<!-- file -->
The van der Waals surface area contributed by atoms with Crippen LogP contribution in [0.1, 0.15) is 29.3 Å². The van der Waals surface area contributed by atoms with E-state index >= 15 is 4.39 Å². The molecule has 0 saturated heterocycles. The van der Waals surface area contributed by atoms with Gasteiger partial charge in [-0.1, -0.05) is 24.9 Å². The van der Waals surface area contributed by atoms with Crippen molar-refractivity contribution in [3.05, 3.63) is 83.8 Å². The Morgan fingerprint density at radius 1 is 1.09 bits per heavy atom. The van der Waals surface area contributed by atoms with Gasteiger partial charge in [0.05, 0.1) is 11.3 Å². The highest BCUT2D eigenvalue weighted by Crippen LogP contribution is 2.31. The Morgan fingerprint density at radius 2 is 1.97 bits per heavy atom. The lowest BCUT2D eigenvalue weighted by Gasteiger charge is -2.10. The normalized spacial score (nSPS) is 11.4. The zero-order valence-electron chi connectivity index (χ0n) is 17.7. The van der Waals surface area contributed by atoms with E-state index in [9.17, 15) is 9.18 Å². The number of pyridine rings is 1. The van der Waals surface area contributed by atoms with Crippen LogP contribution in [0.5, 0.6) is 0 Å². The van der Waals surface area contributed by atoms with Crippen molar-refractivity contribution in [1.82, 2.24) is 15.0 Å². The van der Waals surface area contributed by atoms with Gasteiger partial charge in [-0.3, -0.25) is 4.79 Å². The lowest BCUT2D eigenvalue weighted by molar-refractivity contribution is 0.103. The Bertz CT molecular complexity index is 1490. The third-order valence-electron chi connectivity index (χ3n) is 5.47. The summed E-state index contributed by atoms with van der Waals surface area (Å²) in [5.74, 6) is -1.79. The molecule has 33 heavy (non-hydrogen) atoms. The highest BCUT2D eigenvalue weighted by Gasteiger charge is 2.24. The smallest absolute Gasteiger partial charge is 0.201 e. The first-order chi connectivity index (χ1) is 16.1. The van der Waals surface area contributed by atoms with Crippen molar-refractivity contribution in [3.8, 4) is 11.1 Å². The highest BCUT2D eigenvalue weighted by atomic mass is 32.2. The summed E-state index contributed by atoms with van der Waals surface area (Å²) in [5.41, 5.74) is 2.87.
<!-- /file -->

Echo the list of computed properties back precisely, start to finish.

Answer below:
The van der Waals surface area contributed by atoms with Crippen LogP contribution in [0.1, 0.15) is 29.3 Å². The van der Waals surface area contributed by atoms with E-state index >= 15 is 4.39 Å². The molecule has 0 saturated heterocycles. The van der Waals surface area contributed by atoms with Gasteiger partial charge in [-0.1, -0.05) is 24.9 Å². The van der Waals surface area contributed by atoms with Crippen molar-refractivity contribution in [3.05, 3.63) is 83.8 Å². The Morgan fingerprint density at radius 1 is 1.09 bits per heavy atom. The van der Waals surface area contributed by atoms with Gasteiger partial charge in [0.05, 0.1) is 11.3 Å². The highest BCUT2D eigenvalue weighted by Crippen LogP contribution is 2.31. The Morgan fingerprint density at radius 2 is 1.97 bits per heavy atom. The lowest BCUT2D eigenvalue weighted by Gasteiger charge is -2.10. The normalized spacial score (nSPS) is 11.4. The zero-order valence-electron chi connectivity index (χ0n) is 17.7. The van der Waals surface area contributed by atoms with E-state index in [9.17, 15) is 9.18 Å². The number of pyridine rings is 1. The van der Waals surface area contributed by atoms with Crippen LogP contribution in [0.5, 0.6) is 0 Å². The van der Waals surface area contributed by atoms with Crippen molar-refractivity contribution in [1.82, 2.24) is 15.0 Å². The van der Waals surface area contributed by atoms with Gasteiger partial charge in [-0.3, -0.25) is 4.79 Å². The lowest BCUT2D eigenvalue weighted by molar-refractivity contribution is 0.103. The Bertz CT molecular complexity index is 1490. The third-order valence-electron chi connectivity index (χ3n) is 5.47. The summed E-state index contributed by atoms with van der Waals surface area (Å²) in [5.74, 6) is -1.79. The molecule has 33 heavy (non-hydrogen) atoms. The highest BCUT2D eigenvalue weighted by Gasteiger charge is 2.24. The smallest absolute Gasteiger partial charge is 0.201 e. The first-order chi connectivity index (χ1) is 16.1. The van der Waals surface area contributed by atoms with Crippen molar-refractivity contribution in [3.8, 4) is 11.1 Å². The highest BCUT2D eigenvalue weighted by atomic mass is 32.2. The summed E-state index contributed by atoms with van der Waals surface area (Å²) in [5.41, 5.74) is 2.87.